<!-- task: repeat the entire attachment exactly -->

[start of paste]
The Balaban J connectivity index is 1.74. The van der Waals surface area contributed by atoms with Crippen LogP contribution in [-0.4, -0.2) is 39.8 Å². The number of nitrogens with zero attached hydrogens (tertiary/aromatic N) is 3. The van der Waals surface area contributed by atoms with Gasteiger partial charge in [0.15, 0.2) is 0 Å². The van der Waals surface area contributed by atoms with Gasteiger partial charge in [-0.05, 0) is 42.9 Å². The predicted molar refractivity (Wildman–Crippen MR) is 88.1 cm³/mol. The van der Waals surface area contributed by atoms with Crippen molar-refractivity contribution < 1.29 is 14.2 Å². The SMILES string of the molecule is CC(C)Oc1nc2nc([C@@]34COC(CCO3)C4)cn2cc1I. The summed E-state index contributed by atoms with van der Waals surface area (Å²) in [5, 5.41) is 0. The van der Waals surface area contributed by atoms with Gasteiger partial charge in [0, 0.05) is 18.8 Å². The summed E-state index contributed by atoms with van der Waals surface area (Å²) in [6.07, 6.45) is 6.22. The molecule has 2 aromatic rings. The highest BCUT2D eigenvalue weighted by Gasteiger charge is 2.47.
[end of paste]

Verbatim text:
The Balaban J connectivity index is 1.74. The van der Waals surface area contributed by atoms with Crippen LogP contribution in [-0.4, -0.2) is 39.8 Å². The number of nitrogens with zero attached hydrogens (tertiary/aromatic N) is 3. The van der Waals surface area contributed by atoms with Gasteiger partial charge in [0.15, 0.2) is 0 Å². The van der Waals surface area contributed by atoms with Gasteiger partial charge in [-0.05, 0) is 42.9 Å². The predicted molar refractivity (Wildman–Crippen MR) is 88.1 cm³/mol. The van der Waals surface area contributed by atoms with Crippen molar-refractivity contribution < 1.29 is 14.2 Å². The SMILES string of the molecule is CC(C)Oc1nc2nc([C@@]34COC(CCO3)C4)cn2cc1I. The summed E-state index contributed by atoms with van der Waals surface area (Å²) in [5, 5.41) is 0. The van der Waals surface area contributed by atoms with Gasteiger partial charge in [0, 0.05) is 18.8 Å². The summed E-state index contributed by atoms with van der Waals surface area (Å²) in [6.07, 6.45) is 6.22. The molecule has 2 aromatic rings. The highest BCUT2D eigenvalue weighted by Gasteiger charge is 2.47.